“Rinaldo” was satirically sung by a chorus of thieves.
the same ancestry. The polemical charms of Beggar’s Opera
and The Threepenny Opera
and even, The Black Rider,
herald MacHeath’s return, warn against the unforeseen consequences of
a rape, are sung
on the gallows and then by a chorus of prostitutes and their
protector at the story’s end. These dire lyrics resonate with the
League’s dread of a coming apocalypse, but they also provide
structure for the story. I have written about music in comics before. I said that in Lilli Carré’s The Lagoon, the
creature’s song was
unknowable. In Moore’s book, knowing the tune is helpful, but
unnecessary and the Brecht/Weill songs’ didacticism melds pretty well
into a libretto for a comic operetta.
lyrics’ silence might make them less didactic. Musicologist Susan
McClary says that the emphasis on lyrics in so much folk, political
and religious music reflects a distrust of music’s direct effect on
people’s bodies (McClary. “Same As It Ever Was: Youth Culture and
Music.” Rock She Wrote: Women Write About Rock, Pop and Rap,
eds. Evelyn McDonnell and Ann Powers. (New York: Delta, 1999)). But
in a comic, words and songs are silent and images are visceral, so
all the corporal raunchiness comes through color-separated and
directly into your brain. And in Century: 1910, there’s plenty
of raunchiness, lots of erotic and sacred breasts and nipple slips.
Jenny Diver is becoming a wrathful goddess and I suspect there might
be more Crowleyan Scarlet Woman action in the next volume. (And if
you were wondering, there’s at least one repeated motif, the question
mark that keeps appearing whether as a curled mermaid, Orlando’s robe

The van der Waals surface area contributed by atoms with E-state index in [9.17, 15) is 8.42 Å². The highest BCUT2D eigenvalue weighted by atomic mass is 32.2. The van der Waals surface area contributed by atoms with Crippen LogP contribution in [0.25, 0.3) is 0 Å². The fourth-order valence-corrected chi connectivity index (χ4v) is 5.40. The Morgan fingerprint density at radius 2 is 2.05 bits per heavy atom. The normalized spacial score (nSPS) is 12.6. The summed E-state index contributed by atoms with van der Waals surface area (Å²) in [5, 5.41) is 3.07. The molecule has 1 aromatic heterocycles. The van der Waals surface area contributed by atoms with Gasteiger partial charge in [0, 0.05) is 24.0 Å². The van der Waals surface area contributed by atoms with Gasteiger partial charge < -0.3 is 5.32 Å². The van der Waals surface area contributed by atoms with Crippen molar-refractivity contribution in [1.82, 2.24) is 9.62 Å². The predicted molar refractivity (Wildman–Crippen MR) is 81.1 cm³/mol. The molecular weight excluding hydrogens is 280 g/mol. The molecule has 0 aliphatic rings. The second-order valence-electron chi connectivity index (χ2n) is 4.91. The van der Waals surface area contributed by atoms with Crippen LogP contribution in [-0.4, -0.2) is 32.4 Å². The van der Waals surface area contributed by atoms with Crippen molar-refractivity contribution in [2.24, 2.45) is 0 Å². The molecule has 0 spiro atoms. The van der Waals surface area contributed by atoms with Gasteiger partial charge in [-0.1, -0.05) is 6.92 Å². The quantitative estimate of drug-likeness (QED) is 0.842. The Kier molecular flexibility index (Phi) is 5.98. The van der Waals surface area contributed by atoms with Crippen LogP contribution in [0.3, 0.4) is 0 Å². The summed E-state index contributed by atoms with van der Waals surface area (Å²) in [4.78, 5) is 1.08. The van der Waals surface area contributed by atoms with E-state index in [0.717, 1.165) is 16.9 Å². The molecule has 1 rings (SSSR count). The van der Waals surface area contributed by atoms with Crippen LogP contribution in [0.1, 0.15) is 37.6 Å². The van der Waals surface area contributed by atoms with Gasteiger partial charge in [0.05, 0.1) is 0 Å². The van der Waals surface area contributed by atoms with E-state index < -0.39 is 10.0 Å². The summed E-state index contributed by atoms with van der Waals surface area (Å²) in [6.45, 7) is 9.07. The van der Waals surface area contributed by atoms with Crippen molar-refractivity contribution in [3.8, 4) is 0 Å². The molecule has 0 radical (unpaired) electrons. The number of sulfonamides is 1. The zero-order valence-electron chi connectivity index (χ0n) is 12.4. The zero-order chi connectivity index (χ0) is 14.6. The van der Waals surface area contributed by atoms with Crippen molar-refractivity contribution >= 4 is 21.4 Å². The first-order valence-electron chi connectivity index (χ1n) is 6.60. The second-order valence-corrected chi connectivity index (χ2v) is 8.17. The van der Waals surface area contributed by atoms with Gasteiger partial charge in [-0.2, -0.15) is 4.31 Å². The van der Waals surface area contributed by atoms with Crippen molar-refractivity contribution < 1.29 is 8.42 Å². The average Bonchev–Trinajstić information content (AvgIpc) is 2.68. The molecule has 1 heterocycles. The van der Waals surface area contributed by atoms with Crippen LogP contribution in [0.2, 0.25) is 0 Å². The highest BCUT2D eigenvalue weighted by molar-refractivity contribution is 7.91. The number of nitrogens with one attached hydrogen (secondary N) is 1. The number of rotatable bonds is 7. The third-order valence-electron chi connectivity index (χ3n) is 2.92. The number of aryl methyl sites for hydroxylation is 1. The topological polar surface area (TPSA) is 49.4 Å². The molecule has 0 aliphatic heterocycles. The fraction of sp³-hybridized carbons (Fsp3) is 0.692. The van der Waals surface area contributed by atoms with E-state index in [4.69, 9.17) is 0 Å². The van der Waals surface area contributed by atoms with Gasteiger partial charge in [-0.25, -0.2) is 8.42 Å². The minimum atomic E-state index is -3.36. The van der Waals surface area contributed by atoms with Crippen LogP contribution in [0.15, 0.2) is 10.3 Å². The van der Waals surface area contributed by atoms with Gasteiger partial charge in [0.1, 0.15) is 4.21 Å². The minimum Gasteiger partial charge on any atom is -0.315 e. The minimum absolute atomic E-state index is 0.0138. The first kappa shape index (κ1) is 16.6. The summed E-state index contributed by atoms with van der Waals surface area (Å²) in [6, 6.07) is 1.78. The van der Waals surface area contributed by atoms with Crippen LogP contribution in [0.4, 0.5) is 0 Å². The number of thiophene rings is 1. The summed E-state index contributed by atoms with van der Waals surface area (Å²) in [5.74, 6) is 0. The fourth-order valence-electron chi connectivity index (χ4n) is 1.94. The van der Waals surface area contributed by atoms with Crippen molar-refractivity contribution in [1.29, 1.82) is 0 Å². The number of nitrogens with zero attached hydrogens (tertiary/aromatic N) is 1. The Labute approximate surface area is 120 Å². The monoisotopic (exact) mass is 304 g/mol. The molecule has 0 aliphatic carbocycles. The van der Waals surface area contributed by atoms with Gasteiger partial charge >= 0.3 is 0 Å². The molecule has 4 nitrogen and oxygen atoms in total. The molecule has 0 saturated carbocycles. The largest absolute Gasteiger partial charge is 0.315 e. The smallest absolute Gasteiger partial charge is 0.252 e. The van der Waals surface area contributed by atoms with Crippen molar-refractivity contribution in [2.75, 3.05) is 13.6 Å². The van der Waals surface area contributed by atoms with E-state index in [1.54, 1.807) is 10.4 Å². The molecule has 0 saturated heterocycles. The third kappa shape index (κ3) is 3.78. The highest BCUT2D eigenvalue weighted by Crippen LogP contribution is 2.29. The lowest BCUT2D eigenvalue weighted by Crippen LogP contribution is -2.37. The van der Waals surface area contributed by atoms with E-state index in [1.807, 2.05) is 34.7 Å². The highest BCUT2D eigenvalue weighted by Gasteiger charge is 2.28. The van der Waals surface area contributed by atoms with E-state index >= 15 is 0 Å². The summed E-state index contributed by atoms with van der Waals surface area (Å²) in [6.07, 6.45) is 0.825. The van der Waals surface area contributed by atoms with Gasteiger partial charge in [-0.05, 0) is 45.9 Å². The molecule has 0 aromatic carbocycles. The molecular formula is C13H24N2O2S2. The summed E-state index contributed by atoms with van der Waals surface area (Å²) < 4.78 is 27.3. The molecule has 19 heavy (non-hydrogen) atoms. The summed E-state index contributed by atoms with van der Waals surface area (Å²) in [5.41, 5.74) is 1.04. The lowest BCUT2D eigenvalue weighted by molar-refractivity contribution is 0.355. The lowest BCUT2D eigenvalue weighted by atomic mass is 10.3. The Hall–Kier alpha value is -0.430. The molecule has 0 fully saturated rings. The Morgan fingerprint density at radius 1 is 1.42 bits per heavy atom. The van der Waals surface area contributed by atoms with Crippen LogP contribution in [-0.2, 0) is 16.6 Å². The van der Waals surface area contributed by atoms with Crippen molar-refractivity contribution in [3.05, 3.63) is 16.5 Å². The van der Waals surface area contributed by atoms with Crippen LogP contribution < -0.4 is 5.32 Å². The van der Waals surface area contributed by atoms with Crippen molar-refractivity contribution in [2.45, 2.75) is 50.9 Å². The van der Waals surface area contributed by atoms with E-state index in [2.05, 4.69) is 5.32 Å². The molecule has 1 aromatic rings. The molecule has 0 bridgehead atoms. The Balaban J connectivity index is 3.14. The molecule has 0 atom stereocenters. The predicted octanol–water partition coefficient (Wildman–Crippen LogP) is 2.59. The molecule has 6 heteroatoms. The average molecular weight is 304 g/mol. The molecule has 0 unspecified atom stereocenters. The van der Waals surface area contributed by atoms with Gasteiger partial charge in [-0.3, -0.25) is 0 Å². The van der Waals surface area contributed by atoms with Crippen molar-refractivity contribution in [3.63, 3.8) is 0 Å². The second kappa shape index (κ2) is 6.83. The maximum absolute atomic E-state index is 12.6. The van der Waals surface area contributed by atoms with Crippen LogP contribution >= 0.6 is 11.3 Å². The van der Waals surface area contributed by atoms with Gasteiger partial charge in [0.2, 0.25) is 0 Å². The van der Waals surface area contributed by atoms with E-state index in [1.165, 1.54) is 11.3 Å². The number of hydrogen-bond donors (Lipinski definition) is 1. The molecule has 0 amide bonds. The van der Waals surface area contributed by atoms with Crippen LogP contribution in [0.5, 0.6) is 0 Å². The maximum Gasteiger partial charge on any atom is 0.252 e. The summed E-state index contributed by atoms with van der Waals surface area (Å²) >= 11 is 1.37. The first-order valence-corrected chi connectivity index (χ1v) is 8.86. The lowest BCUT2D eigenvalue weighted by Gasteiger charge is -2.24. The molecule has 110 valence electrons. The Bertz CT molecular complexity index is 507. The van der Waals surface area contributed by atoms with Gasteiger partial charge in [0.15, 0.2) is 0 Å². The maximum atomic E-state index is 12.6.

or a pattern on Mina’s dress).
previous League books, there’s a final collection of prose that will
build in importance and revelatory power. At least, it should. And it
is cosmic, erotic and full of pop culture promise, including The
Story of O and the punishment of Fletcher Hanks’ Stardust. The
prose should also bridge the decades between this story, set in 1910,
and the next, set in 1969, then from 1969 to now.
volume is laying so much groundwork for later that it doesn’t really
feel like a story in itself. At the same time, so much is compressed
in the volume. I feel like it could be a longer work with more time
for these characters and their adventures. Maybe there will be. As
it is, the Jenny Diver and the evil cult stories sit a little
awkwardly together. Are they competing narratives or counterpoints?
Was The Threepenny Opera a rack to hang
only this volume on? But while I hate writing about parts rather than
wholes, I will just trust that the story will be awesome in its
whole because, as the
song says, fancy gloves wears Moore, so there’s not a trace of
The real ancestor of this work may be not Weber’s opera but John Gay’s “Beggar’s Opera,” which in 1728 played an iconoclastic role in London. It passed over the typical escapades of royalty in favor of the actions of the city’s criminal underworld. It deliberately undercut the dominant operatic style; an excerpt from Handel’s
The work was designed to undermine. Its polemical charms were updated in “The Threepenny Opera,” in which Kurt Weill and Bertolt Brecht entertained the bourgeois audience of Weimar Germany with a related tale. Weill captured the spirit of the German cabaret; the catchy, mordant songs satirized the very audience that gave them acclaim.
Moore and O’Neill’s book shares
In fact, the
As with the
*Sung here by Bertolt Brecht
Just a jackknife has Carol Borden / and she keeps it out of sight.